Upon further reflection, perhaps this is what education is all about. We work with individuals to help them grow in their desire to be their best selves. When I think about the educators in my own life who had the most influence on me, it was those who influenced my desires and set me on a path of discovering those desires.  Some of this happened in a formal classroom setting and some happened in the “classroom of life.”

Who are the educators in your life who have influenced your desires, calling forth the very best in you?

Wow!

January 3rd, 2013 | Posted by Sr. Marilyn Marie in Uncategorized - (6 Comments)

Wow!  This is what I find myself saying today as we celebrate with our dear Sister Mary Clarone her 80th jubilee of profession.  That’s right, I said 80!  Eighty years of commitment to a vocation as a Sister of Notre Dame!  Wow!

Sister Mary Clarone has done some pretty amazing things over these 80 years, but I am most grateful for her generous and faithful response to a call that God planted deep in her heart so many years ago.  Our celebration today is more about who she is and who God is than what she has done.  She lives so well our charism of a deep experience of God’s goodness and provident care.  She could not have known 80 years ago where her response would take her, but she did know and trust that God would be with her every step of the way.

So, today we celebrate with you, Sister Mary Clarone and rejoice in your life that proclaims “God is good. God is very, very good!”

A Light in the Darkness

December 29th, 2012 | Posted by Sr. Marilyn Marie in Uncategorized - (1 Comments)

What an amazing combination of life and death this week has been!  Once again this year, I find myself a bit jarred by the contrasting feasts of the Church.  It seems we just begin to celebrate the mystery of Christ’s birth and we’re abruptly drawn into the feasts of Stephen, the Holy Innocents and Thomas Becket.  A part of me is crying, “Just let me enjoy the peace and joy of Christmas!”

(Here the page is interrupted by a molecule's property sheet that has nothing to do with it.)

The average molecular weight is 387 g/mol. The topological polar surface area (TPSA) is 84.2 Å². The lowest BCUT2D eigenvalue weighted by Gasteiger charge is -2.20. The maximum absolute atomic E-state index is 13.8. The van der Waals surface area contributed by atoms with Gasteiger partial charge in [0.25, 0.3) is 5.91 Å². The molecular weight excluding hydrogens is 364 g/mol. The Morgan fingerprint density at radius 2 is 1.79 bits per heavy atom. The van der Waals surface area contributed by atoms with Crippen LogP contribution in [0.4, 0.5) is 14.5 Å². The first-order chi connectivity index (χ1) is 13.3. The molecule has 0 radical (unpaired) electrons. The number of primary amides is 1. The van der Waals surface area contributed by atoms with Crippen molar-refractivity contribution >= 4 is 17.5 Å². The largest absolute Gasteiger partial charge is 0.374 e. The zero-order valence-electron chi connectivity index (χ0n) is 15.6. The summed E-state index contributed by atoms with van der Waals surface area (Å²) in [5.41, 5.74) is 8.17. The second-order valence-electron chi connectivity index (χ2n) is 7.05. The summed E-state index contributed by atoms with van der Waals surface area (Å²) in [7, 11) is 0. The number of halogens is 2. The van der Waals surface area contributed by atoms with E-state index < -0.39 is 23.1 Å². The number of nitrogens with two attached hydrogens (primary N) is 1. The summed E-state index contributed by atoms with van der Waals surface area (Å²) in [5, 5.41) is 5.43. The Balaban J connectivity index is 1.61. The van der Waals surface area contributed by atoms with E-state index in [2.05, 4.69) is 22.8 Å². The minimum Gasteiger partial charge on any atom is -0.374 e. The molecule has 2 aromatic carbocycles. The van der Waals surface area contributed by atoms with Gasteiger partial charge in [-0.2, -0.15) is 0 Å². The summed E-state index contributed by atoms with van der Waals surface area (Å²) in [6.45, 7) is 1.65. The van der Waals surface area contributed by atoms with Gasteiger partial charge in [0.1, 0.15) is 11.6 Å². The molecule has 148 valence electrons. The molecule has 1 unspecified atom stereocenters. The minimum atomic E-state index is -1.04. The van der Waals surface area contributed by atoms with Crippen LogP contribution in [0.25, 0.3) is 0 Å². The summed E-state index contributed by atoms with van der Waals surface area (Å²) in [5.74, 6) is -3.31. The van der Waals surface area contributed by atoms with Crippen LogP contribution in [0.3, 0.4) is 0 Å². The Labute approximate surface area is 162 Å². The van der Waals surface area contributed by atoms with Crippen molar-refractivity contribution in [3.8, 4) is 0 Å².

Reflecting on this reality this morning, I am reminded of a basic art principle I learned in my early days of teaching:  the darker the color of a bulletin board’s background, the more brilliant the colors of the letters and pictures appeared. I quickly learned that the most vibrant bulletin boards often had a black background! 

Perhaps it takes these feasts of the Church that highlight death and sacrifice to help me truly see the gift of life and appreciate its radiant beauty.  Joy that comes easily doesn’t seem to hold the same depth and meaning as that which comes at a price.  Sometimes it just takes a while for me to appreciate the darkness that serves to highlight the light!

Snowflake pattern.  Is that an oxymoron?  Isn’t every snowflake unique?  Then why was I given a pattern to follow in second grade when cutting snowflakes and hanging them on a thread?

We are to pattern our lives on the life of Christ. The author of Philippians writes that he wants to know “how to share in his [Christ’s] suffering by being formed into the pattern of his death” (3:10). But is patterning our life on Christ’s life akin to oxymoron?  God made each of us unique. While patterning my life on Christ’s gives God honor, I think I honor God more by being fully who I am created to be—one of a kind.

Some events make the headlines on a given day and then are quickly forgotten: others become a part of the fabric of who we are as individuals and as a nation. The tragedy in Connecticut on Friday is one of the latter: we cannot simply turn away and forget what happened.

We certainly hold in our hearts and in our prayers the families of those who lost their lives. We pray for those who lived through this horrendous experience and will carry it with them always. We pray in gratitude for those who reach out and help in any way they can, especially by their quiet presence.